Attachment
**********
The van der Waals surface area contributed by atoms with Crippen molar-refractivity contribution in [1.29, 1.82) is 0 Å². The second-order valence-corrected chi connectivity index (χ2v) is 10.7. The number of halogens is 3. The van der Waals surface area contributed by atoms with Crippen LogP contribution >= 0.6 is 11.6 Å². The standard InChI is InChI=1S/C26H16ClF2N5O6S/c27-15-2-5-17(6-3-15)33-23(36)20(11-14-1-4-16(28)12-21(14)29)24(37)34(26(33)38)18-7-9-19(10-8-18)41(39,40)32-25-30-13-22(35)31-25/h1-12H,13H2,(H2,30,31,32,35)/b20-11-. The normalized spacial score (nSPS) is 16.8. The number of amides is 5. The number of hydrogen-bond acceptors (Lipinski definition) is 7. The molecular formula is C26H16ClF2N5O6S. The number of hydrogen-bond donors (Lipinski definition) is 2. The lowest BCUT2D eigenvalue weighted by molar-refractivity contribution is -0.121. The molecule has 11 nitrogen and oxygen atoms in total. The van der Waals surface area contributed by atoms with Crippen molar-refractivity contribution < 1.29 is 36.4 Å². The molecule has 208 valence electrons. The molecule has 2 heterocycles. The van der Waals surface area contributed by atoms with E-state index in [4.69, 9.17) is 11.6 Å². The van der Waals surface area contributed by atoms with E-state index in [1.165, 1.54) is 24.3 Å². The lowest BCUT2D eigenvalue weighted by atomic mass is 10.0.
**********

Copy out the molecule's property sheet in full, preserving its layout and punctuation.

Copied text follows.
The van der Waals surface area contributed by atoms with Crippen molar-refractivity contribution in [1.29, 1.82) is 0 Å². The second-order valence-corrected chi connectivity index (χ2v) is 10.7. The number of halogens is 3. The van der Waals surface area contributed by atoms with Crippen LogP contribution >= 0.6 is 11.6 Å². The standard InChI is InChI=1S/C26H16ClF2N5O6S/c27-15-2-5-17(6-3-15)33-23(36)20(11-14-1-4-16(28)12-21(14)29)24(37)34(26(33)38)18-7-9-19(10-8-18)41(39,40)32-25-30-13-22(35)31-25/h1-12H,13H2,(H2,30,31,32,35)/b20-11-. The normalized spacial score (nSPS) is 16.8. The number of amides is 5. The number of hydrogen-bond acceptors (Lipinski definition) is 7. The molecular formula is C26H16ClF2N5O6S. The number of hydrogen-bond donors (Lipinski definition) is 2. The lowest BCUT2D eigenvalue weighted by molar-refractivity contribution is -0.121. The molecule has 11 nitrogen and oxygen atoms in total. The van der Waals surface area contributed by atoms with Crippen molar-refractivity contribution < 1.29 is 36.4 Å². The molecule has 208 valence electrons. The molecule has 2 heterocycles. The van der Waals surface area contributed by atoms with E-state index in [4.69, 9.17) is 11.6 Å². The van der Waals surface area contributed by atoms with E-state index in [1.165, 1.54) is 24.3 Å². The lowest BCUT2D eigenvalue weighted by atomic mass is 10.0.